Graffiti reading “whites only” have been found above drinking fountains. Racist slurs were written on Black History Month posters. On one terrifying night in early March, a figure in Ku Klux Klan regalia was sighted near Oberlin’s Afrikan Heritage House.
These events are jarring for a school reknown for its liberalism. Oberlin was the first college in the United States to allow women and African-Americans to attend, and it prides itself on its progressiveness.
These racist incidents are also concerning for Albion College, given the many similarities between the two schools. Both schools share a culture of acceptance and diversity and use this culture as a big drawing point for recruiting prospective students.
The similarities between the schools raise several questions. Could such incidents happen at Albion? If so, what causes them?
Lequietta Perkins, Chicago, Ill., junior, sees the incidents at Oberlin as larger versions of incidents that have already happened at Albion.
“Albion has already experienced public evidence of racism,” Perkins said. “A few years ago, the school had an open blog on which students could write whatever they want. Students wrote racist slurs and statements on this blog, including students’ names who were African-American, to the point the school had to take it down.”
Perkins also noted a more recent example.
“A student from Albion also has a Twitter account on which he said racist things about black people,” Perkins said.
This student was a member of Student Senate and last year, after their Twitter account came to light, there was a movement by students to have that person removed from Student Senate. Despite numerous petition signatures, the effort failed.
The administration, in its response to the petition, did not find that the student had performed any misconduct.
“A lot of people, including myself, have given up trying to understand what Albion’s goals are,” Perkins said. “Hate speech is a hate crime and not protected by freedom of speech. I feel like the college doesn’t really do anything about it and tries to sweep it under the rug.”
Hannah Allgaier, Ortonville junior, had a similar outlook on the racism.
“The administration needs to be taught how to deal with these incidents just as much as the students,” Allgaier said. “They should bring in people who have first-hand experience with dealing with institutionalized racism.”
Rev. Daniel McQuown, chaplain and director for global diversity for Albion College, offered his take on the college’s role in combating racism.
“It really is higher education’s job, be it at Albion or Oberlin or anywhere, to identify discriminatory tendencies and help students adapt to living in a pluralistic society,” McQuown said.
McQuown was frank about racism and oppression on Albion’s campus.
“Discrimination is a reality, and no institution is immune,” McQuown said. “Undergrad is an important phase of a student’s life, one in which new ideas are introduced and old ones are tested. Racism can happen at Albion, it can happen at Oberlin, it can happen at the University of Michigan.”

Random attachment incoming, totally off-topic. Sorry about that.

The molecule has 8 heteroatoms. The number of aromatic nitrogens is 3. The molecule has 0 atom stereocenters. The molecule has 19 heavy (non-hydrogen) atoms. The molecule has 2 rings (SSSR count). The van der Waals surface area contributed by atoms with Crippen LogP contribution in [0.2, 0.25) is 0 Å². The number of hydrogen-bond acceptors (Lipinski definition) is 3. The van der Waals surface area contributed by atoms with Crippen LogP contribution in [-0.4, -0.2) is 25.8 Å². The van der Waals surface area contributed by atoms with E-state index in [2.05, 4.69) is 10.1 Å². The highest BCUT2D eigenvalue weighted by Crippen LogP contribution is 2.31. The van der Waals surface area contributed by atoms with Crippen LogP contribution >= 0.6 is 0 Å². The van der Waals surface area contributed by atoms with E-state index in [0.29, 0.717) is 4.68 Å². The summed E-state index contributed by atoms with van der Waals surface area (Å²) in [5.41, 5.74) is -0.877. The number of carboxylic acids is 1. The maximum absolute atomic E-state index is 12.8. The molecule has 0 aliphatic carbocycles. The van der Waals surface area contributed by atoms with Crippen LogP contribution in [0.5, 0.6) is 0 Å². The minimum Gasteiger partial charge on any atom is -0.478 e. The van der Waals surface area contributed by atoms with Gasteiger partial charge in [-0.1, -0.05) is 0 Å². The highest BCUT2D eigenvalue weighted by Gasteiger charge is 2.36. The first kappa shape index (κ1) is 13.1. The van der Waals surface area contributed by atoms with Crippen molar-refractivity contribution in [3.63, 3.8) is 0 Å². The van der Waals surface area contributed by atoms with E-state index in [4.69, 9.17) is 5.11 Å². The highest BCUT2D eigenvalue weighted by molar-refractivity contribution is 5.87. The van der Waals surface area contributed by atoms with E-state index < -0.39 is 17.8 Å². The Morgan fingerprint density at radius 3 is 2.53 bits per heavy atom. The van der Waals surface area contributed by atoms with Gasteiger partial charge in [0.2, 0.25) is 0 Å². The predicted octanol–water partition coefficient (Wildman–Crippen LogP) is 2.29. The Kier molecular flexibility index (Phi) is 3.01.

McQuown is confident that the support structure Albion provides can help fight oppression.
“The college provides many access points for students,” McQuown said. “Peer leaders, professors and groups all exist to ensure students are comfortable sharing any incidents of discrimination they may experience. Most acts of discrimination are not as public as those at Oberlin and are not easy to vocalize, but we must be consistent and be proactive in identifying and addressing cases.”
It would appear the administration and students have differing views on the racism that occurs on-campus. However, Perkins, McQuown and Allgaier all offer suggestions on how to improve.
“Ignorance plays a big part in a lot of things, especially racism,” Perkins said. “People do things because it’s what they’re used to or think it’s funny, so you have to take steps to educate yourself. Groups like the Black Student Alliance is not just for black students. Students of all races are part of BSA. We try to raise awareness of other cultures.”
Allgaier suggested reaching out to the greater Albion community.
“We need to get rid of the racist and classist word ‘townies,’ and we need to teach our students that the people who live in our community are also important,” Allagaier said.
Rev. McQuown felt that honest introspection can create a healthier outlook.
“Looking at Oberlin, it’s easy to see that as an ‘over there’ experience,” McQuown said. “We need to be aware that discrimination still happens in our society. Inner work is necessary to identify your own biases, and if you find that you have discriminatory thoughts, tell someone, and maybe you can come to some new views and ideas. We should not ignore our Umbrella groups, or our faculty and staff. We must all be allies.”
Although the racism present at Albion may not be as overt as the incidents at Oberlin, steps must still be taken to alleviate it. Luckily, the framework for improvement is present through the help of groups like Umbrella and faculty.